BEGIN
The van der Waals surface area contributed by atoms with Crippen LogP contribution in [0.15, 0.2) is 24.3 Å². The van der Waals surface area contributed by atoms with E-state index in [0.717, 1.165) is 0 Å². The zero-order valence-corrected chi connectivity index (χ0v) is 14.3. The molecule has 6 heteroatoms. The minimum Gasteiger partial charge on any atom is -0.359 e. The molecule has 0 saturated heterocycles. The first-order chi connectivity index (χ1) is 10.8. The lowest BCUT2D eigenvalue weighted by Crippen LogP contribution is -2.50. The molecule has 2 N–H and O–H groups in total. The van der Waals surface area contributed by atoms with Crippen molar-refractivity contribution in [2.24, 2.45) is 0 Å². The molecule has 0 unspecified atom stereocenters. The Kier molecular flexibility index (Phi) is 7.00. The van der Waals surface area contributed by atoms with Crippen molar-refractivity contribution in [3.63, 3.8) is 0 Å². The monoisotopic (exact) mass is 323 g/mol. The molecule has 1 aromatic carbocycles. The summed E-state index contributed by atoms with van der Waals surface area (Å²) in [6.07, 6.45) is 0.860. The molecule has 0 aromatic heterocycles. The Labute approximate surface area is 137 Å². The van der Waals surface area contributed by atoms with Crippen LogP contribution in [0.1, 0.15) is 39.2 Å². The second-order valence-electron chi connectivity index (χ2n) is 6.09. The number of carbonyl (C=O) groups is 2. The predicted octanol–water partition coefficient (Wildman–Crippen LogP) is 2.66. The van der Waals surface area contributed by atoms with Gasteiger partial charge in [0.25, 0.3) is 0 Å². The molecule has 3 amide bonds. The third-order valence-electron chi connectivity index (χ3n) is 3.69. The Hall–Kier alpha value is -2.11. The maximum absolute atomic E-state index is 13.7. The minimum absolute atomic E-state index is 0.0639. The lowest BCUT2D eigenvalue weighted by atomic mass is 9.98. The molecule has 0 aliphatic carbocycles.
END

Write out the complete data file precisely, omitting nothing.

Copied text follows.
The van der Waals surface area contributed by atoms with Crippen LogP contribution in [0.15, 0.2) is 24.3 Å². The van der Waals surface area contributed by atoms with E-state index in [0.717, 1.165) is 0 Å². The zero-order valence-corrected chi connectivity index (χ0v) is 14.3. The molecule has 6 heteroatoms. The minimum Gasteiger partial charge on any atom is -0.359 e. The molecule has 0 saturated heterocycles. The first-order chi connectivity index (χ1) is 10.8. The lowest BCUT2D eigenvalue weighted by Crippen LogP contribution is -2.50. The molecule has 2 N–H and O–H groups in total. The van der Waals surface area contributed by atoms with Crippen molar-refractivity contribution in [2.24, 2.45) is 0 Å². The molecule has 0 unspecified atom stereocenters. The Kier molecular flexibility index (Phi) is 7.00. The van der Waals surface area contributed by atoms with Crippen molar-refractivity contribution in [3.63, 3.8) is 0 Å². The monoisotopic (exact) mass is 323 g/mol. The molecule has 1 aromatic carbocycles. The summed E-state index contributed by atoms with van der Waals surface area (Å²) in [6.07, 6.45) is 0.860. The molecule has 0 aromatic heterocycles. The Labute approximate surface area is 137 Å². The van der Waals surface area contributed by atoms with Crippen LogP contribution in [0.1, 0.15) is 39.2 Å². The second-order valence-electron chi connectivity index (χ2n) is 6.09. The number of carbonyl (C=O) groups is 2. The predicted octanol–water partition coefficient (Wildman–Crippen LogP) is 2.66. The van der Waals surface area contributed by atoms with Gasteiger partial charge in [0.25, 0.3) is 0 Å². The molecule has 3 amide bonds. The third-order valence-electron chi connectivity index (χ3n) is 3.69. The Hall–Kier alpha value is -2.11. The maximum absolute atomic E-state index is 13.7. The minimum absolute atomic E-state index is 0.0639. The lowest BCUT2D eigenvalue weighted by atomic mass is 9.98. The molecule has 0 aliphatic carbocycles.